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Understanding Ductless Mini Splits & How They Work

October 20, 2014

Technology has seen some amazing achievements in the past few decades. Ductless mini splits are one of the greatest triumphs in commercial and residential heating technology, combining quality performance with improved costs.

This advanced technology has been around for over 60 years, finding great global popularity, but ductless mini splits have only recently made a splash in North America. With the addition of inverter technology, mini splits are more popular than ever. Let’s take a minute to learn what these systems are, how they work, and why they’re so efficient.

Ductless Air Conditioning

What Are Ductless Systems?

Ductless mini split systems offer heating and cooling in one quiet, compact, and energy-efficient package. Like standard systems, mini splits are comprised of two primary components: an indoor unit and outdoor unit(s). The outdoor unit houses the condenser and compressor. The indoor unit conditions the air and returns it right back to the room without the need for a ducting system.

The two components are connected via a conduit containing:

  • Electrical wires/power cables
  • Condensate drain lines
  • Refrigerant tubing

This conduit line is fed through a small hole in the wall to the outdoor unit and is concealed in a plastic cover. You can connect several indoor air handling units to a single outdoor unit, assigning each air handling unit to a different room. You can then control each air handling unit with its own thermostat.

Ductless air conditioning San Diego

How It Works

When you grab your remote and turn on your ductless system, the indoor unit tells the outdoor condenser that you want it cool. The outdoor unit tells the compressor and outdoor fan to start working at just the right level to achieve the temp you want.

The compressor in the outdoor unit compresses refrigerant to a high pressure and pumps it thru sealed refrigerant lines to your indoor cassette. A small device called an expansion valve acts like a restriction and only allows a small amount of refrigerant thru the other side. This creates a large pressure and temperature drop, which converts the liquid refrigerant into a gas.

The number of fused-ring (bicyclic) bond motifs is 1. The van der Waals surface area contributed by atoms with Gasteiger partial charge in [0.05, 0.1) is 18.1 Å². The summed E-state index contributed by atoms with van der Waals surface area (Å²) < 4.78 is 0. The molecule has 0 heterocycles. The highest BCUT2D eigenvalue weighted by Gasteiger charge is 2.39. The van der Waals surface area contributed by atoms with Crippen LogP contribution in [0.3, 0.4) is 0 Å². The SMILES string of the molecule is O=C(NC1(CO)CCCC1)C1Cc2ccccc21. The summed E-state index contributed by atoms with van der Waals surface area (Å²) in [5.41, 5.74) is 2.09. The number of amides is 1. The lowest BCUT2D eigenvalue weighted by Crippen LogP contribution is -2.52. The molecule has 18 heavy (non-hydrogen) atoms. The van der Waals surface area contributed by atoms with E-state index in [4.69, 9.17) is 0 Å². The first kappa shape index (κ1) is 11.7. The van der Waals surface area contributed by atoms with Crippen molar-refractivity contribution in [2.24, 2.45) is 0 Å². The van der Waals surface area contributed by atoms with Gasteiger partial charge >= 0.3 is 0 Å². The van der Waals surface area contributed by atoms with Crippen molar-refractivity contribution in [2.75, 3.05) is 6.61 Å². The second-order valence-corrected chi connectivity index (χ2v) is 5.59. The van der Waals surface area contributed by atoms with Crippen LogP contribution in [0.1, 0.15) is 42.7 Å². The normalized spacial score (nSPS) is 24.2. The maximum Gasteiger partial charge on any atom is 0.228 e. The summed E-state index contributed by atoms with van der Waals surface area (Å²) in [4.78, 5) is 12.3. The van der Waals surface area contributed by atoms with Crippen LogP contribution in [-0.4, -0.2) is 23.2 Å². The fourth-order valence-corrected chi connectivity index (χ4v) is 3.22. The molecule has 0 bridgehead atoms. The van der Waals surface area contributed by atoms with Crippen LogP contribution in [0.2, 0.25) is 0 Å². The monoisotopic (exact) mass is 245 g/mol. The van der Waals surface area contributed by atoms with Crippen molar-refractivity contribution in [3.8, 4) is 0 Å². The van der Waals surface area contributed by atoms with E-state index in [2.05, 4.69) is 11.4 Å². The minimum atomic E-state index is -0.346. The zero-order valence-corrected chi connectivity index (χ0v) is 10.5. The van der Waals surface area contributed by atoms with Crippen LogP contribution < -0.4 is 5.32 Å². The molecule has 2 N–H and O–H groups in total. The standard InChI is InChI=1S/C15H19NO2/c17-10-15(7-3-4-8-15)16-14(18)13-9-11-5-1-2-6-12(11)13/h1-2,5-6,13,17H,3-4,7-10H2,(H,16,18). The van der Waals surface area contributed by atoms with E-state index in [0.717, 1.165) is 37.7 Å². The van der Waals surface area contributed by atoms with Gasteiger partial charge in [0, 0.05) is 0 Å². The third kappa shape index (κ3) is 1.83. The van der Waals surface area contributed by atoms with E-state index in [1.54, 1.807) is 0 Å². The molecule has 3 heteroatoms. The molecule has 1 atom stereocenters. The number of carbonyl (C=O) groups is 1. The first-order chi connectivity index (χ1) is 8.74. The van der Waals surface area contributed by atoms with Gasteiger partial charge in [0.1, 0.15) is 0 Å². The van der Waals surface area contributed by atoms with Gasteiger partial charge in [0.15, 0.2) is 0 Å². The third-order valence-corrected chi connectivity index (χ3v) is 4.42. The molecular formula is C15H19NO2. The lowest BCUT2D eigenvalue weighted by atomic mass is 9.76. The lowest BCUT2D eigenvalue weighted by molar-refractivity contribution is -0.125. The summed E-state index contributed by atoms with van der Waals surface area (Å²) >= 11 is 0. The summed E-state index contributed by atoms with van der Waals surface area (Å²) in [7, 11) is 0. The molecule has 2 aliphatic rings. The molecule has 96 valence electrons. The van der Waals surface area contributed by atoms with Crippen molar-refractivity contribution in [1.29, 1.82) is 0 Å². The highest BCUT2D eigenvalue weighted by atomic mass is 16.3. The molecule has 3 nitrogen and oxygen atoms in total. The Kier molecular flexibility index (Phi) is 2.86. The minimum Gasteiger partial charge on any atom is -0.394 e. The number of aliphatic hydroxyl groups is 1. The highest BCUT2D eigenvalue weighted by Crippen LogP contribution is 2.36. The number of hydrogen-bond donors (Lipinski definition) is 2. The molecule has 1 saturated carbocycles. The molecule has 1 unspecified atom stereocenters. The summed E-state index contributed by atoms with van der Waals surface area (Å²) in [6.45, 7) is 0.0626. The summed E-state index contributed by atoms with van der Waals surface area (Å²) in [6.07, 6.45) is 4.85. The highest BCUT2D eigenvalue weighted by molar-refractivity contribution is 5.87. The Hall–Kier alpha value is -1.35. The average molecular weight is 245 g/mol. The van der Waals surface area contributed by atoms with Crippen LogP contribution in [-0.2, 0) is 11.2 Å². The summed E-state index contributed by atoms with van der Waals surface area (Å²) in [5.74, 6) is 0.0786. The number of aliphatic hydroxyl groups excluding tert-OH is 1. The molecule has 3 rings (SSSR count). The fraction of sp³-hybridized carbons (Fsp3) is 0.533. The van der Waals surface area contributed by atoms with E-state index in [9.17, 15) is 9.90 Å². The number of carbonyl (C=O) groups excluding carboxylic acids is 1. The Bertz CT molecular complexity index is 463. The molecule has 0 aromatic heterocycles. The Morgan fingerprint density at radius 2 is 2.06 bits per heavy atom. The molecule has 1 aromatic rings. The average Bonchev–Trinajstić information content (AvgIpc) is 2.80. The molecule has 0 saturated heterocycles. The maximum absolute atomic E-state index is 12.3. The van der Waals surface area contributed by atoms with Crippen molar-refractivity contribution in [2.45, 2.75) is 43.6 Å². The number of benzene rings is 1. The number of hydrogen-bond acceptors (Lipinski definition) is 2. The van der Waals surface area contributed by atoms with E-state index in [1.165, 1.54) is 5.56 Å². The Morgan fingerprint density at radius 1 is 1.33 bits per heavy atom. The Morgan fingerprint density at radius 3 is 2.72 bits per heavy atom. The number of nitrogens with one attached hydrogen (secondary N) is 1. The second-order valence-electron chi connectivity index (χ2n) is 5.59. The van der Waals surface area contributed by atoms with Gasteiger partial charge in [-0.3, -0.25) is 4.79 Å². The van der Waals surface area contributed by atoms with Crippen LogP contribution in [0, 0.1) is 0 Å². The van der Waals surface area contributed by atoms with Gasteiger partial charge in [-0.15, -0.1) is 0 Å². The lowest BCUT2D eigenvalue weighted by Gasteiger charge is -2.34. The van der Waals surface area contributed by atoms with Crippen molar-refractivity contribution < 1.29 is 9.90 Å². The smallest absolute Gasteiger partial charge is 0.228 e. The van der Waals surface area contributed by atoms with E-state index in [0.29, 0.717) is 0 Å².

Now the refrigerant is primed and ready to soak up a lot of heat from the air that passes over the coil in the indoor unit. The refrigerant, in a gas state, carries it’s payload of heat back to the outdoor unit where it is compressed again and releases it’s heat thru the fan pulling air across the outdoor coils. Next time your air conditioning is running go outside and feel the air coming off the condenser, it will be nice and hot! Finally as the compressed refrigerant gives off heat, it reverts back to a liquid state again and travels back inside to continue the cycle all over again!

No Ducts, No Problem

Part of what makes ductless cooling and heating systems efficient is the lack of ducts. With improper maintenance or old equipment, ducts can account for significant energy loss. Up to 30% of the air that moves through your ducts is lost thanks to holes, leaks, and poor connections. This becomes especially true in unconditioned spaces, like your attic.

With a ductless system, you don’t have to worry about these energy losses, nor do you have to think about the general upkeep and associated costs that go into maintaining your ducts.

The Compressor

The compressor is the heart of any cooling system, acting as a pump that puts the refrigerant gas under high pressure—part of the process of turning the refrigerant back into a liquid. A standard fixed-speed scroll compressor starts when the thermostat is turned on, runs at full speed, and turns off once the room reaches the desired temperature. This uses a lot of energy and isn’t very efficient. There are also 2-stage compressors, which are a little more efficient.

A ductless inverter compressor is unique in that it can vary its power and performance to match exactly what’s needed in the home. Inverter compressors generally stay on standby idle, making incremental changes to maintain a consistent temperature. This offers much more efficient cooling and heating. It also allows the system to control multiple indoor units in different rooms of the house! Research shows that inverter compressors reduce power consumption up to 60% over a standard fixed-speed compressor.

Ductless mini split systems are an amazing, money-saving investment. In part two, we’ll take a look at the environmental and financial benefits of having a ductless system in your home.


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About The Author

Bob Jenson

For over 45 years, Bob Jenson has been providing quality heating and air services to the San Diego community.


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